The Coach as an Instrument of Change

At the Global Coaching Institute, we firmly believe the coach is an instrument of change.

By that we mean your very being, the way you show up, the way you know yourself, the way you hold yourself, the way you engage others is central to supporting the growth of others.

For this reason, we are committed to offering depth-training for coaches.  We understand that coaches are called to act as an instrument of change, both when working with their dream clients and when deeply challenged by the content or dynamic under investigation.

This makes becoming a coach a powerful path of personal and professional growth.

After all, how can a coach support the growth and development of others, unless they have a first-hand appreciation of what it means to grow themselves.  We learn so much about the journey of growth – the highs and the lows – by embarking on a committed growth pathway ourselves.

In our experience, there are key indicators that a coach has worked on themselves enough to step into being an agent of change.

Self-Awareness

Coaches who are committed to self-awareness understand their own values and beliefs.  Being more conscious of our own values and beliefs helps coaches ensure we don’t impose them on others.  When we are unconscious of our values, we let them leak into the coaching conversation.  Those unconscious values become leading questions or clear patterns of avoidance which skew the coaching session away from the client’s needs.

 

Entering An Equal Partnership

Coaching emphasizes the partnership between coach and client as an equal relationship.  Having previously practiced as an educator, therapist and consultant, I find this to be one of the distinguishing features of coaching.  It demands that the coach is fully present in relationship without the cloak of expertise.  Instead we enter a relationship in which roles and approaches must be negotiated from first principles.

Coaches who are self-aware and recognize their own needs and relationship tendencies enter the coaching relationship more consciously.  Aware of their vulnerabilities and tendencies, they are able to reflect on what they bring and the unconscious dynamics which can play out within helping relationships.  For instance, a need to be validated may result in the coach wanting their client to respond positively to their coaching interventions.  This gets in the way of partnering equally with our clients.

Following The Client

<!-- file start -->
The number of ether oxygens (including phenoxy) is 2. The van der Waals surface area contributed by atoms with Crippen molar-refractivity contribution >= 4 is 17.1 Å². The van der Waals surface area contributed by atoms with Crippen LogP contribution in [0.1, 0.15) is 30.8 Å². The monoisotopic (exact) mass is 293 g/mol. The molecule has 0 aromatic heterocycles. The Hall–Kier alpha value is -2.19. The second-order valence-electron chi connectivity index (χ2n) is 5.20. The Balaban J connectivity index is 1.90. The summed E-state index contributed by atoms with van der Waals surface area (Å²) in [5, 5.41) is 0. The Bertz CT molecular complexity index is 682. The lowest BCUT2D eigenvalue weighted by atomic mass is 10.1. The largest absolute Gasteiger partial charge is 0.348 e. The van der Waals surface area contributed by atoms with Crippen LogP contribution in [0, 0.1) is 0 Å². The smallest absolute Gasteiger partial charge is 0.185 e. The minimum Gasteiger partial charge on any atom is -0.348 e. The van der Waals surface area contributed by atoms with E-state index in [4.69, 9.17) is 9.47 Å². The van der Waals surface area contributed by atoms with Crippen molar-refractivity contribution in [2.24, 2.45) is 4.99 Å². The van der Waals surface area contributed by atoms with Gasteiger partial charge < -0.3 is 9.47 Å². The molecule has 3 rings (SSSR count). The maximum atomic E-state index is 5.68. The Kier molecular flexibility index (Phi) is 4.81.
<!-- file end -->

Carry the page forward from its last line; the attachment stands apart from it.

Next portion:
The cornerstone of a process-oriented approach to coaching is the ability to drop our own agenda and follow some-one else’s growth process.  In order to follow the client and be fully present to what is happening for them, we need to put ourselves and our own agenda to the side.  However, we can only do this when we feel solid, seen and whole within ourselves.  Otherwise we unconsciously co-opt the coaching relationship for our own needs and validation.

In order to forget ourselves for a moment and bring our whole selves to focusing on the client and their growth, we need a well-developed internal core.

Being Agile

Entering the world of our client’s needs can be challenging, especially if their growth lies in a direction that we ourselves are personally uncomfortable with.  Take for example the coaching client who wants to make a firmer stand when challenged.  If you as a coach are primarily committed to collaboration and being a peace maker, or if you have a history of trauma and abuse in which power has been misused in your own life, you may subtly avoid this dimension of the client’s development.  You might encourage them instead to adopt the same default behaviors you have cultivated in yourself.

In our coach training programs, we support coaches to become agile – to be comfortable with peace making and to be equally comfortable with taking a firm stand, despite opposition from others.   Acquiring this level of agility requires coaches to work on their own growing edges.  Or, in Jungian and process oriented terms, to embrace aspects of their own potential which they have marginalized and disowned.

When a coach accepts the invitation to use their own awareness and presence as an instrument of change, they begin to work in profound ways to support growth and awareness in their clients.

To learn more about Process Oriented Coaching check out our forthcoming training programs in Australia and Barcelona.

GCI